I was 14-years-old watching the incredible events unfold on television. The military guards put down their guns and thousands of people cheering, crying, holding hands; soldiers handing roses down to the people on the west side of the Berlin Wall. The world hadn’t seen anything quite like it before. I cried with them, knowing this was a big moment. A small crack of sunlight crept through the thick disillusionment of my young mind. If an imposing concrete wall running through the middle of an entire nation could be brought down, then maybe there is hope that the world can change, that people collectively can do the right thing.
The beginning of the Cold War and installation of the Berlin Wall in 1961 marked the birth year of many who identify with Generation X. As young adults, Gen-X entering the workforce and in high school, witnessed the fall of the Berlin Wall 25 years ago on November 9, 1989. This is the story.
“No one has any intention of building a wall.”
— Walter Ulbright, German Democratic Republic Head of the State
Walter Ulbright’s statement on June 15, 1961 was in response to the rumors that had been circulating in Germany over increasing geopolitical instability. A month later the construction began of what would eventually become a massive wall that would separate Germany in two. The Eastern government intended to prevent Eastern Berliners from escaping the Soviet sector of Berlin, cleverly deceiving the German people by reporting that its intentions were to prevent the West from invading the East. Approximately 138 persons and children died attempting to escape beyond the Wall.
“Between 1945 and 1961, well over four million East Germans left their homeland for the West, the greatest voluntary mass migration in recorded European history.” – Peter Wydon
The erection of the “Anti-Fascist Protection Wall” or Rampart marked the beginning of the Cold War. In just a few years, the arm of Communism incased Eastern Germany in a brooding gray barrier that stretched 111.9 kilometers from the north border to the south border. The citizens of Germany were unwillingly torn from their families, thrown out of their homes and stripped of their freedom for 28 long and painful years. Helpless citizens took out their aggressions by painting visual images that echoed their cries for freedom on the face of their intrusive enemy – the Wall.
In 1998, I had the opportunity to spend two weeks in Berlin. Several pieces of the Berlin wall were salvaged for public display. I visited the museum at Check-Point Charlie. I could never fully comprehend the significance of the Wall coming down in 1989. Visiting Berlin nine years after the event, I felt the significant impact the Wall had on those who lived on either side of it. There was a heavy feeling about the place, a kind of residue. It was present on every street corner, every shop, every alley; I could feel it at the Saturday market in front of Humboldt University and the silence of Babelplatz, the place where Hitler burned the books. Despite it all, industry was booming in the East and one could see thousands of industrial cranes for miles into the horizon.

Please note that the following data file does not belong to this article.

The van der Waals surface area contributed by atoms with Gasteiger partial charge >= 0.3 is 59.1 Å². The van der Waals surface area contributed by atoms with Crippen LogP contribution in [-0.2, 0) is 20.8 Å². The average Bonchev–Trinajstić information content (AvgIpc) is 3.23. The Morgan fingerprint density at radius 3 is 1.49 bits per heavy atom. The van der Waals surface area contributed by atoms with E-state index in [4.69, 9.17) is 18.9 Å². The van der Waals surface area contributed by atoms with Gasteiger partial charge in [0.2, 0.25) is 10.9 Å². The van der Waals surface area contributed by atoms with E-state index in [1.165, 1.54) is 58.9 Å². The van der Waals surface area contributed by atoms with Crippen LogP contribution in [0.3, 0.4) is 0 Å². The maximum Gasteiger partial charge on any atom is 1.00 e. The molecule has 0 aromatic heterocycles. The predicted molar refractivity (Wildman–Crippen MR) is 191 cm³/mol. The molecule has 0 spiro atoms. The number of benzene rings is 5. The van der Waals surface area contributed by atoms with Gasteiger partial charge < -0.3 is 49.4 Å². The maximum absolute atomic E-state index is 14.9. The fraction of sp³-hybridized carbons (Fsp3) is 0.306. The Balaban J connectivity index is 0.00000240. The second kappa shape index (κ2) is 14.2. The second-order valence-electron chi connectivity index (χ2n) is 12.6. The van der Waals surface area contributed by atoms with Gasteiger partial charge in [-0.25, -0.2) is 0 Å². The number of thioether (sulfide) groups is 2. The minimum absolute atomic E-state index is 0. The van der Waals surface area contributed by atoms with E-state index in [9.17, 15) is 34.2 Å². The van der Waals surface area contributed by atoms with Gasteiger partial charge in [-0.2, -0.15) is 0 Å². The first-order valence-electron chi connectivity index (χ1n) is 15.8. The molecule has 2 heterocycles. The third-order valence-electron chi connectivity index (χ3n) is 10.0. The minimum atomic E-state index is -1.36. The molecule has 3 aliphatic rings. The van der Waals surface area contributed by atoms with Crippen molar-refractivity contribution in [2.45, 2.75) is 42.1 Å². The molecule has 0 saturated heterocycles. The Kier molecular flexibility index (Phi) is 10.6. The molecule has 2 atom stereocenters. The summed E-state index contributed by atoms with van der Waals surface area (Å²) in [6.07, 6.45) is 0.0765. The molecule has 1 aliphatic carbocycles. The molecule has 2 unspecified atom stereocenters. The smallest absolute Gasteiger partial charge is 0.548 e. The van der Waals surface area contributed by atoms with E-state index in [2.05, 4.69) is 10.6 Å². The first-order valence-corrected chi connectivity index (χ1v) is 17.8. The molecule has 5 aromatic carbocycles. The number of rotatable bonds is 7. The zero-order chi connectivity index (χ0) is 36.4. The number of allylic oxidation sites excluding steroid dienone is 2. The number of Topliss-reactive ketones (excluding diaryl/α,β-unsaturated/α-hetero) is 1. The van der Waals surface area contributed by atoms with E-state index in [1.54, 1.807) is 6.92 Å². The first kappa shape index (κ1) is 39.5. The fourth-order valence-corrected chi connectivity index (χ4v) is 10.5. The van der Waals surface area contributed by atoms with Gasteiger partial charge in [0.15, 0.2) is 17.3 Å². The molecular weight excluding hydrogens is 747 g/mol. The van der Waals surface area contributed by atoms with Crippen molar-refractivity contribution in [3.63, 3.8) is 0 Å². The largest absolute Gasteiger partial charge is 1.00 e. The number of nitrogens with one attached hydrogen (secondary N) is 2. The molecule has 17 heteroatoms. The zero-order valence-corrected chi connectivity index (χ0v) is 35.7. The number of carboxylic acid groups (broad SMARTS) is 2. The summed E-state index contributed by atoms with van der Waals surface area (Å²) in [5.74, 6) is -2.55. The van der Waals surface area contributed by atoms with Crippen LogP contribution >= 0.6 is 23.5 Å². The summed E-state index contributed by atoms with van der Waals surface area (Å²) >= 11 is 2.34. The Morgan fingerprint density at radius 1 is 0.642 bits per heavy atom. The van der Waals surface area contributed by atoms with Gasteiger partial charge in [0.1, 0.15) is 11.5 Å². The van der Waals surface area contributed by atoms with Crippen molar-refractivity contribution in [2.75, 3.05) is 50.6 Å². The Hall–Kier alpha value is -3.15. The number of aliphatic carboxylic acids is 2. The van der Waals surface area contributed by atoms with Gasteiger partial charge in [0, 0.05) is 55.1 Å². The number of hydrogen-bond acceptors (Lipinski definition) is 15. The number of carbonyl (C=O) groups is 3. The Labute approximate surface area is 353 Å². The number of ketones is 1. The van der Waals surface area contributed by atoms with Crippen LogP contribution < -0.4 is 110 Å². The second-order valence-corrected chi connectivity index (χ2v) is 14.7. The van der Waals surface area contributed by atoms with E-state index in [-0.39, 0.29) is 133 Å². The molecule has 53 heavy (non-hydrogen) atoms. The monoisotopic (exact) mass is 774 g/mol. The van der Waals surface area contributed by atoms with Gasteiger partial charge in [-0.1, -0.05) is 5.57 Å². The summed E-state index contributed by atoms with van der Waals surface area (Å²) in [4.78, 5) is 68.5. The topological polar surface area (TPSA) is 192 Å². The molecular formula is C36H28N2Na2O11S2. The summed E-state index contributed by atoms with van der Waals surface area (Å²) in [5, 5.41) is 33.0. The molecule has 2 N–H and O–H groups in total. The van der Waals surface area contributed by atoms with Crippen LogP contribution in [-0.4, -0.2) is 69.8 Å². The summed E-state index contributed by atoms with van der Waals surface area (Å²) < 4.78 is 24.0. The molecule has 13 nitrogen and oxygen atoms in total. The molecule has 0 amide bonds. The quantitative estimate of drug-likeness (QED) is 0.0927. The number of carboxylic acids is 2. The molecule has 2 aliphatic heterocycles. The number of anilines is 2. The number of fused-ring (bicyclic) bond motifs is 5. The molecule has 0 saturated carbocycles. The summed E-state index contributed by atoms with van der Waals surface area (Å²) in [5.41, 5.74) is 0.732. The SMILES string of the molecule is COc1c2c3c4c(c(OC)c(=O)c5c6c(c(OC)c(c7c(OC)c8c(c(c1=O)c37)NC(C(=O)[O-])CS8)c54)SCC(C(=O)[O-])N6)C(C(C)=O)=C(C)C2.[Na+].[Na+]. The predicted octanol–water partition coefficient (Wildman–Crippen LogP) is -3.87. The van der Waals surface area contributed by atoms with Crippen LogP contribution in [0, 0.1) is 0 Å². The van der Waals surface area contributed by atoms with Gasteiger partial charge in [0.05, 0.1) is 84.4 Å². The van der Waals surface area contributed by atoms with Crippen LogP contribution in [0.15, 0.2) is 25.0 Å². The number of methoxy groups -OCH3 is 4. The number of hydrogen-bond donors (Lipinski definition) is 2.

Layers upon layers of paint covered the Berlin Wall. Author, Terry Tillman photographed the endless murals before its destruction in a book entitled, The Writings on the Wall: Peace at the Berlin Wall. Tillman was a motivational speaker who had traveled to Berlin on several occasions and was profoundly influenced by the emotional turmoil of Berlin’s divided people.
The artist of the mural (below) is unknown. A cracked gaping hole in the wall forms a skull exposing walls behind walls in a labyrinth of dark gray and black. Two tall buildings in the distance appear as hollowed out eyes. In between stands the TV Tower, a powerful symbol of Germany. The German flag ripples in the wind at the top of its point against a dismal sky.
The cracks and jagged edges form abstractions and materialize as other parts of the skull – a nasal cavity, a deformed jawbone with the mouth slightly agape as if shrieking in horror. Piles of bloody human skulls and bones lay crumpled at the base. Written protests can be seen in various places along the shattered walls of the mural. “If you think the system is working ask someone who isn’t,” cries one. Others say, “What you think and do comes back to you,” and “Kilroy was just another brick in the wall.”
Today, 25 years later, marks the anniversary of when the Wall came down, not only as a significant moment in history, but an important one in the development of the Generation X psyche. It was one of a small number of victorious moments that proved that things could change to a generation that harbored no hope for the future. Regardless of how some feel about the politics of Ronald Reagan, we were all inspired on June 12, 1987 to hear him speak the words, “Mr. Gorbachev, tear down this wall.”
Stuttgart, Baedeker. Allianz Travel Guide: Berlin The Complete Illustrated City Guide. Trans. Jarrold Andsons Ltd. New York, NY: Macmillan Travel, 1988. page 100-101.
Tillman, Terry. The Writings on the Wall: Peace at the Berlin Wall. Santa Monica, California: 22/7 Publishing Company, 1990.
Wyden, Peter. Wall the Inside Story of Divided Berlin. New York, NY: Simon and Schuster, 1989. Page 46.